Garfield High School

400 23rd Avenue

Garfield High School north entrance, Seattle, 2020, HistoryLink photo by David Koch
Northwest stairway, Garfield High School, Seattle, 2020, Photo by Thu Minh Kha
Protesters and police with Garfield High School in background, 23rd and Alder, Seattle, May 26, 1969, Courtesy MOHAI (2000.107.153.09.07)
George Foreman with students, Garfield High School, Seattle, 1969, Courtesy MOHAI (2000.107.186.26.01)
Stokely Carmichael, Garfield High School, Seattle, 1967, Courtesy MOHAI (1986.5.21041)
Aerial view, Garfield High School, 1965, Courtesy Seattle Public Schools (017-17)
Garfield High School gymnasium entrance, Seattle, ca. 1964, Courtesy Seattle Municipal Archive (192958)
Garfield High School, Seattle, 1923, Courtesy Seattle Public Schools (014-8)

400 23rd Avenue

A humble building hosting a class of 282 students opened at this location in 1920. Three years later, after construction of a new building designed by architect Floyd Naramore, Seattle Public Schools established Garfield High School. From the 1930s, Garfield has served a diverse community. It has remained a hub of activism, led by Black students who made up about 50 percent of the student population by the 1950s. In 1968, Black students hosted Stokely Carmichael, then head of the Student Non-Violent Coordinating Committee (SNCC), and were inspired to start one of the first high school Black Student Unions in the state. Garfield is also widely known for its robust performing arts and music programs. Notable attendees and alumni include musicians Macklemore, Jimi Hendrix (honorary diploma), and Quincy Jones; Lynn Shelton (filmmaker and screenwriter), Minoru Yamasaki (architect), and Lindy West (writer).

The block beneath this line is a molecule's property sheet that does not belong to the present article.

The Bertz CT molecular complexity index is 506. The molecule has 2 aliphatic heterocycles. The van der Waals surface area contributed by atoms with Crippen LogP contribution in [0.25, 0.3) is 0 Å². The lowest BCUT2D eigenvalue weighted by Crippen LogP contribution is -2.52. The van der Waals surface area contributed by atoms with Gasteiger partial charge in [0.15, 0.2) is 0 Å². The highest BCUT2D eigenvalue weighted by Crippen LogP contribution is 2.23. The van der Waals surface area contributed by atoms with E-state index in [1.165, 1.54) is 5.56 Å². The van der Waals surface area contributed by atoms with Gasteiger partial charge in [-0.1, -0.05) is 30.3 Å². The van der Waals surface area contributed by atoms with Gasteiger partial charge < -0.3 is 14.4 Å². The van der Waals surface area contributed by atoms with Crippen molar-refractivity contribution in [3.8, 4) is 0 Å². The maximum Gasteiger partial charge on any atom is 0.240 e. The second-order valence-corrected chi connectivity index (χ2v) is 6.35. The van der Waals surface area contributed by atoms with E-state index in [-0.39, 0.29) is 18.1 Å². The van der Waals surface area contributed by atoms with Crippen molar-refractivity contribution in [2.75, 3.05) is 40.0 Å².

Continue south on 23rd Avenue.

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